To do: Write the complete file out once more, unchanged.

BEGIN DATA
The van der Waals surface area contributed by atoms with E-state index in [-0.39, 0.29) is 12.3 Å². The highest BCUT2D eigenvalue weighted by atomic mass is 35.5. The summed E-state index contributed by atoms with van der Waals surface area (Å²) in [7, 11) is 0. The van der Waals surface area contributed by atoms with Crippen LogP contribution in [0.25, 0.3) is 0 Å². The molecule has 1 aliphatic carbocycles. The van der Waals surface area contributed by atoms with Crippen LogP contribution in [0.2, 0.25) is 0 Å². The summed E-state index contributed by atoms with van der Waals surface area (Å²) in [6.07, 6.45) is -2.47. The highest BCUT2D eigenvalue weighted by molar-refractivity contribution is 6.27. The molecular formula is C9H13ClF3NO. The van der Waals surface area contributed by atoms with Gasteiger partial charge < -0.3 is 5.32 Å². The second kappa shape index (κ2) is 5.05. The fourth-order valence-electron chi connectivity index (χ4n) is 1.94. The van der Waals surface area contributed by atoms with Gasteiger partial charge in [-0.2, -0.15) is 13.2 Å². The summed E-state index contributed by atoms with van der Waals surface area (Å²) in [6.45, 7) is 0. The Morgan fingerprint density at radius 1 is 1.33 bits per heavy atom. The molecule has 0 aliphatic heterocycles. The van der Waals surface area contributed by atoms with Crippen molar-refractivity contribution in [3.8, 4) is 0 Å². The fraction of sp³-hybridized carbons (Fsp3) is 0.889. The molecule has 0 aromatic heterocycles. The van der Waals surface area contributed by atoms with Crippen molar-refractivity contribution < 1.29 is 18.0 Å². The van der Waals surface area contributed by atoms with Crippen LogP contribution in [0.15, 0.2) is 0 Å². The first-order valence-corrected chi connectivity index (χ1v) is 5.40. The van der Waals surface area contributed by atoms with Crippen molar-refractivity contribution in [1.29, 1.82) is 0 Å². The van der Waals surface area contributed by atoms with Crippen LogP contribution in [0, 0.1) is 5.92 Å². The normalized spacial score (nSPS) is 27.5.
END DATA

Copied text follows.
The van der Waals surface area contributed by atoms with E-state index in [-0.39, 0.29) is 12.3 Å². The highest BCUT2D eigenvalue weighted by atomic mass is 35.5. The summed E-state index contributed by atoms with van der Waals surface area (Å²) in [7, 11) is 0. The van der Waals surface area contributed by atoms with Crippen LogP contribution in [0.25, 0.3) is 0 Å². The molecule has 1 aliphatic carbocycles. The van der Waals surface area contributed by atoms with Crippen LogP contribution in [0.2, 0.25) is 0 Å². The summed E-state index contributed by atoms with van der Waals surface area (Å²) in [6.07, 6.45) is -2.47. The highest BCUT2D eigenvalue weighted by molar-refractivity contribution is 6.27. The molecular formula is C9H13ClF3NO. The van der Waals surface area contributed by atoms with Gasteiger partial charge < -0.3 is 5.32 Å². The second kappa shape index (κ2) is 5.05. The fourth-order valence-electron chi connectivity index (χ4n) is 1.94. The van der Waals surface area contributed by atoms with Gasteiger partial charge in [-0.2, -0.15) is 13.2 Å². The summed E-state index contributed by atoms with van der Waals surface area (Å²) in [6.45, 7) is 0. The Morgan fingerprint density at radius 1 is 1.33 bits per heavy atom. The molecule has 0 aliphatic heterocycles. The van der Waals surface area contributed by atoms with Crippen molar-refractivity contribution in [3.8, 4) is 0 Å². The fraction of sp³-hybridized carbons (Fsp3) is 0.889. The molecule has 0 aromatic heterocycles. The van der Waals surface area contributed by atoms with Crippen molar-refractivity contribution < 1.29 is 18.0 Å². The van der Waals surface area contributed by atoms with Crippen LogP contribution in [0.15, 0.2) is 0 Å². The first-order valence-corrected chi connectivity index (χ1v) is 5.40. The van der Waals surface area contributed by atoms with Crippen molar-refractivity contribution in [1.29, 1.82) is 0 Å². The van der Waals surface area contributed by atoms with Crippen LogP contribution in [0, 0.1) is 5.92 Å². The normalized spacial score (nSPS) is 27.5.